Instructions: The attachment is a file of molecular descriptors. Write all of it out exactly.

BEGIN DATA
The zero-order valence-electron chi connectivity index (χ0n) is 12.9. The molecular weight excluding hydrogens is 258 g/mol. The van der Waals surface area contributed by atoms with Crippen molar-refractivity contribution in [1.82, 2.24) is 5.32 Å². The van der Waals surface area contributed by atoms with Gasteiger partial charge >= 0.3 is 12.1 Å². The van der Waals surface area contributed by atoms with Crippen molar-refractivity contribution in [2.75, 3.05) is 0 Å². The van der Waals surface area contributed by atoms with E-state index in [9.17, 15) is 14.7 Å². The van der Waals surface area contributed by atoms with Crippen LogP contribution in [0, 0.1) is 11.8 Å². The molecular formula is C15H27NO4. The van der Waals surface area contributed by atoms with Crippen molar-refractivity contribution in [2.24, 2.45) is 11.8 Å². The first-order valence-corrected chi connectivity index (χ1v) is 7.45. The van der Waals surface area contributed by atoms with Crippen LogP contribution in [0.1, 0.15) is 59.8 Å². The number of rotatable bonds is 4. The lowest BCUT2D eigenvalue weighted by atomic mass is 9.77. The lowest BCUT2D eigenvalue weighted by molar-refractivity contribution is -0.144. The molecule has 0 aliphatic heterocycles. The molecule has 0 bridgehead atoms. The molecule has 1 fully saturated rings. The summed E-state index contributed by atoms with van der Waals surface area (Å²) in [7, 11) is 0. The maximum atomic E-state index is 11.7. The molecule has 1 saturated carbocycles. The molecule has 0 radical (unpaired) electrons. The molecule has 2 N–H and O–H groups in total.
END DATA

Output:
The zero-order valence-electron chi connectivity index (χ0n) is 12.9. The molecular weight excluding hydrogens is 258 g/mol. The van der Waals surface area contributed by atoms with Crippen molar-refractivity contribution in [1.82, 2.24) is 5.32 Å². The van der Waals surface area contributed by atoms with Gasteiger partial charge >= 0.3 is 12.1 Å². The van der Waals surface area contributed by atoms with Crippen molar-refractivity contribution in [2.75, 3.05) is 0 Å². The van der Waals surface area contributed by atoms with E-state index in [9.17, 15) is 14.7 Å². The van der Waals surface area contributed by atoms with Crippen LogP contribution in [0, 0.1) is 11.8 Å². The molecular formula is C15H27NO4. The van der Waals surface area contributed by atoms with Crippen molar-refractivity contribution in [2.24, 2.45) is 11.8 Å². The first-order valence-corrected chi connectivity index (χ1v) is 7.45. The van der Waals surface area contributed by atoms with Crippen LogP contribution in [0.1, 0.15) is 59.8 Å². The number of rotatable bonds is 4. The lowest BCUT2D eigenvalue weighted by atomic mass is 9.77. The lowest BCUT2D eigenvalue weighted by molar-refractivity contribution is -0.144. The molecule has 0 aliphatic heterocycles. The molecule has 0 bridgehead atoms. The molecule has 1 fully saturated rings. The summed E-state index contributed by atoms with van der Waals surface area (Å²) in [7, 11) is 0. The maximum atomic E-state index is 11.7. The molecule has 1 saturated carbocycles. The molecule has 0 radical (unpaired) electrons. The molecule has 2 N–H and O–H groups in total.